7. This is quite true. My Chinese tutor and many people I speak with in Beijing do not believe that the original report is fake. There is also a plausible basis for the original report, since the price of pork has been rising steadily in China, and vendors have been known to resort to all sorts of ways to cut costs. The staff cafeteria in the building where I work has just raised the price of a meat bun from RMB 1.5 to RMB 1.8; the actual amount of the increase appears small, but that's a 20% price hike!
  8. Hotpots are very popular in Beijing. And there are different varieties, such as mala, shuang yang (or mutton), Taiwanese etc. One of the very popular chains in Beijing, Hai Di Lao, even offer manicures and free snacks to patrons who have to wait in line for a table. This chain is pretty good - inexpensive, very cheerful service and a guy who spins and stretches fresh noodles before your table on request! One of my favorites is a porridge hotpot served in a restaurant in an alley opposite the Yuyang Hotel. The base is thin gruel that gets thicker and more flavorsome as the ingredients get cooked in it. Interesting that no one has mentioned the dips so far. Hotpot restaurants here in Beijing, especially the Taiwanese ones, have a lot of choices. The best have a whole array of condiments for you to create your own dips - sesame paste, chili oil, sesame oil, chopped cilantro, chopped spring onions, minced garlic, soya sauce etc, sa cha sauce, etc. It's not my favorite thing to eat, but it is really fun to eat hotpot with a big group of family members/friends.
  9. What is interesting to me is that the two caesar salads look quite different (Hong Kong to Singapore, and Singapore to Frankfurt). They were obviously prepared by different catering companies, but I had imagined that SQ would want to make the same dishes appear similar no matter which kitchen prepared them. Was there one that you prefer? I was also surprised by the untidy appearance of many of the dishes. For first class, where there are fewer passengers to serve, I would imagine that it would be easier to present a prettier plate. Perhaps a problem is that some of the plates appear to big for the dishes, especially the fruit salad. Thanks for the vicarious experience! What a great way to fly. (Sorry, couldn't resist!) edited for missing words and punctuation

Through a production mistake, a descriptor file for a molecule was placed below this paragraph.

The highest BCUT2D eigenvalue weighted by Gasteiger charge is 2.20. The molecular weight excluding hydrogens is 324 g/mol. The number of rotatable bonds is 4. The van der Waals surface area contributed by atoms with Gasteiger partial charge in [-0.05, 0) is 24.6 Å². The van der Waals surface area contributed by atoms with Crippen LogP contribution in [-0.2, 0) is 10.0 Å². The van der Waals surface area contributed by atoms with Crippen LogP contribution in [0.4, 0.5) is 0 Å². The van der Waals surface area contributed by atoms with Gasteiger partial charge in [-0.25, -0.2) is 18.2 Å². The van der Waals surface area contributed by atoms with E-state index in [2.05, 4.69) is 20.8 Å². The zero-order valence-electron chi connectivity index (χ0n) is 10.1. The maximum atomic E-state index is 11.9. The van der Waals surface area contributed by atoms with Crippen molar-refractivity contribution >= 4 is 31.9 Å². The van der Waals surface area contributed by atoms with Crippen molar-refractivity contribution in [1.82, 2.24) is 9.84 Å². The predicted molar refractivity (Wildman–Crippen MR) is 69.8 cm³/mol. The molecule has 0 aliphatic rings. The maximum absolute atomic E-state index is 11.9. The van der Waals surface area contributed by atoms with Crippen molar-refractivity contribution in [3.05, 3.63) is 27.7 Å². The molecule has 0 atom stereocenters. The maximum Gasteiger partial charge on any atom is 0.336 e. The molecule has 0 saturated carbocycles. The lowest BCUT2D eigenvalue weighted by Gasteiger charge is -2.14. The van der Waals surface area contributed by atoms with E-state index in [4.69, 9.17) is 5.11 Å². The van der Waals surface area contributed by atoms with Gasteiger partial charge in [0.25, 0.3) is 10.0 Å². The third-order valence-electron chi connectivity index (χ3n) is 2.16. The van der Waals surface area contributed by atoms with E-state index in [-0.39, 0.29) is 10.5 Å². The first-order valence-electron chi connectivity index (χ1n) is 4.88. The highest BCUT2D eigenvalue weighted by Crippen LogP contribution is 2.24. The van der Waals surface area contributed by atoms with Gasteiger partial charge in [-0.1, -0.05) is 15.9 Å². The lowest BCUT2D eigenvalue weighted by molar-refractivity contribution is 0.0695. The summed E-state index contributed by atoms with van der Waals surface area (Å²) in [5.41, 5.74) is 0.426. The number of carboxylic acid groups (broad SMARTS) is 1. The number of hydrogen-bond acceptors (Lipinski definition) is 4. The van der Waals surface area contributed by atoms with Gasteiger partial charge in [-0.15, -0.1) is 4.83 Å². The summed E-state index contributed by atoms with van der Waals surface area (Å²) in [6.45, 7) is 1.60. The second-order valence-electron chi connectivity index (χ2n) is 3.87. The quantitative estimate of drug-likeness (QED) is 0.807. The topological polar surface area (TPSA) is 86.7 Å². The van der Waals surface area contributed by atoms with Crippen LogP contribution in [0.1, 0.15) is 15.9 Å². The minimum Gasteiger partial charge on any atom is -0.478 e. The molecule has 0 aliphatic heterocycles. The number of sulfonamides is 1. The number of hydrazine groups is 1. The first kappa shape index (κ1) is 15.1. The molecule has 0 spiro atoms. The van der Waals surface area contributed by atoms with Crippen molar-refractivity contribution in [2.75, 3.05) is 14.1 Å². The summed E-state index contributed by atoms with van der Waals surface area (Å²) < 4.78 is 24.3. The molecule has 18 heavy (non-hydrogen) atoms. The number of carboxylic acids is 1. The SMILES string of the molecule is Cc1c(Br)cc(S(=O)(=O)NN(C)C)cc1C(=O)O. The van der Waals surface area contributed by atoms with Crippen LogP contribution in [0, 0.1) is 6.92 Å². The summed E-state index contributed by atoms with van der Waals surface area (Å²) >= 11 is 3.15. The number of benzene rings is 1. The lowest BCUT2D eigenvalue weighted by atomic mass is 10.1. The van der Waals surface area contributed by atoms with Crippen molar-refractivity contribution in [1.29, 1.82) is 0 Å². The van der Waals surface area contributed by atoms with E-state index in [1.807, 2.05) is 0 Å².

10. Ditto, but with the addition of diced tomato and with the exclusion of the romaine lettuce. Perhaps sturdy white bread in place of whole-wheat sourdough. Mmmm!
  11. Randi, thanks so much for sharing a week in your life with us. It has been a wonderful peek, and I admire you for taking on three jobs, and especially since two of them involve good causes. I have a question about the wedding cake. Having so painstakingly assembled all the layers, what was the process like to clear the table of the fruity and then dis-assemble the layers to cut and plate the cake??? Thanks again! Enjoy the day at Lake Huron. You truly truly deserve it!
  12. But you are a revenue stream. Restaurants are businesses too.
  13. that's what my friend instructed me to do! I'm glad that will work! She was at the 'lapjesmarkt', the market on Noordermarkt. On Saturday they hold the farmer's market there, and on Mondays it's clothes, fabrics and secondhand stuff. And this lady with the asparagus! She was sort of selling the vegetables from a truck, so I don't think she's a regular there. I have 2 logs of cookie dough chilling in the fridge, and I now have to go and do some other, non foodrelated stuff. Meanwhile, a question: who knows what this is? It will feature in tonight's dinner. I have never bought it or cooked it, though I have eaten it. The cuisine it belongs to is one I hardly ever cook from! ← Just a guess, but are these petai? Wonderful blog and lovely pictures!
  14. Or you can just avoid the dimsum in Manhattan's Chinatown and head for Henry's Evergreen on 1st Avenue (I think it's between 61st and 62nd). It's been several years since I've been there, but I had very good dim sum each time I was there in the early 2000's, or at least better than the dim sum 'palaces' in Chinatown. I think the owner speaks English too! And I agree with the other posters that it would be quite difficult to convey your desire for freshly fried, hot and crispy items to the servers if you don't actually speak Mandarin or Cantonese! And even if you could, there is no guarantee that your wishes will be fulfilled. This reminds me a little of Calvin Trillin's frustration with the handwritten signs pasted on the walls of Chinatown eateries. He couldn't read them but was convinced that they advertised all the best and tastiest dishes.